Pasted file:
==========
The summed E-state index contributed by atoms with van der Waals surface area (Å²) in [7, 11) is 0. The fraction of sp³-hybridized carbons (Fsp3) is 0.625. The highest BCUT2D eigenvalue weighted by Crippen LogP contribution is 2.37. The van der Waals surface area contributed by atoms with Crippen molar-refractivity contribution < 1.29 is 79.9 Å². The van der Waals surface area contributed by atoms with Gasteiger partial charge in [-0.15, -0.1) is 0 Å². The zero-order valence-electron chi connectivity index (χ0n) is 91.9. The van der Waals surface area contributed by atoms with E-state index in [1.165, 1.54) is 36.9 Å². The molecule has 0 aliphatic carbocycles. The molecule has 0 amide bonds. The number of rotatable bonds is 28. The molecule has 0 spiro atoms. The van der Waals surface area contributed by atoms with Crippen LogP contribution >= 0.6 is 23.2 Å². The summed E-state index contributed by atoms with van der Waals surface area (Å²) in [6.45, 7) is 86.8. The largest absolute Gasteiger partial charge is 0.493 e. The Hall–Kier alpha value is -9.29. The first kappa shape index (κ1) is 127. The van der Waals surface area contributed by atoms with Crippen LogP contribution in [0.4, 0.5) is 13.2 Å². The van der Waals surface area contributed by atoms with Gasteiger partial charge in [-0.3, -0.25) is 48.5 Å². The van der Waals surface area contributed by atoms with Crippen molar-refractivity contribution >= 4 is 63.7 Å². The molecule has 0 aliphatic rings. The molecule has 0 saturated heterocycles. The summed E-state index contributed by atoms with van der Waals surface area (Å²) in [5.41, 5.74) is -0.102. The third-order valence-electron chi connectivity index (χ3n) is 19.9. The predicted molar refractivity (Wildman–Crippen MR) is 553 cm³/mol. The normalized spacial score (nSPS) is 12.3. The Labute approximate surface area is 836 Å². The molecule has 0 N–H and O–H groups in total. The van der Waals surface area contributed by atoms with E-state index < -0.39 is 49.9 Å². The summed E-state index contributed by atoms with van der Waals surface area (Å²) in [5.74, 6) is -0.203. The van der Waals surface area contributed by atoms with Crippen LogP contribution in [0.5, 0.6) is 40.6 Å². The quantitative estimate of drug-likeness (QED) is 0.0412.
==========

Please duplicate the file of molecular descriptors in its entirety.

The summed E-state index contributed by atoms with van der Waals surface area (Å²) in [7, 11) is 0. The fraction of sp³-hybridized carbons (Fsp3) is 0.625. The highest BCUT2D eigenvalue weighted by Crippen LogP contribution is 2.37. The van der Waals surface area contributed by atoms with Crippen molar-refractivity contribution < 1.29 is 79.9 Å². The van der Waals surface area contributed by atoms with Gasteiger partial charge in [-0.15, -0.1) is 0 Å². The zero-order valence-electron chi connectivity index (χ0n) is 91.9. The van der Waals surface area contributed by atoms with E-state index in [1.165, 1.54) is 36.9 Å². The molecule has 0 aliphatic carbocycles. The molecule has 0 amide bonds. The number of rotatable bonds is 28. The molecule has 0 spiro atoms. The van der Waals surface area contributed by atoms with Crippen LogP contribution >= 0.6 is 23.2 Å². The summed E-state index contributed by atoms with van der Waals surface area (Å²) in [6.45, 7) is 86.8. The largest absolute Gasteiger partial charge is 0.493 e. The Hall–Kier alpha value is -9.29. The first kappa shape index (κ1) is 127. The van der Waals surface area contributed by atoms with Crippen LogP contribution in [0.4, 0.5) is 13.2 Å². The van der Waals surface area contributed by atoms with Gasteiger partial charge in [-0.3, -0.25) is 48.5 Å². The van der Waals surface area contributed by atoms with Crippen molar-refractivity contribution >= 4 is 63.7 Å². The molecule has 0 aliphatic rings. The molecule has 0 saturated heterocycles. The summed E-state index contributed by atoms with van der Waals surface area (Å²) in [5.41, 5.74) is -0.102. The third-order valence-electron chi connectivity index (χ3n) is 19.9. The predicted molar refractivity (Wildman–Crippen MR) is 553 cm³/mol. The normalized spacial score (nSPS) is 12.3. The Labute approximate surface area is 836 Å². The molecule has 0 N–H and O–H groups in total. The van der Waals surface area contributed by atoms with E-state index < -0.39 is 49.9 Å². The summed E-state index contributed by atoms with van der Waals surface area (Å²) in [5.74, 6) is -0.203. The van der Waals surface area contributed by atoms with Crippen LogP contribution in [0.5, 0.6) is 40.6 Å². The quantitative estimate of drug-likeness (QED) is 0.0412.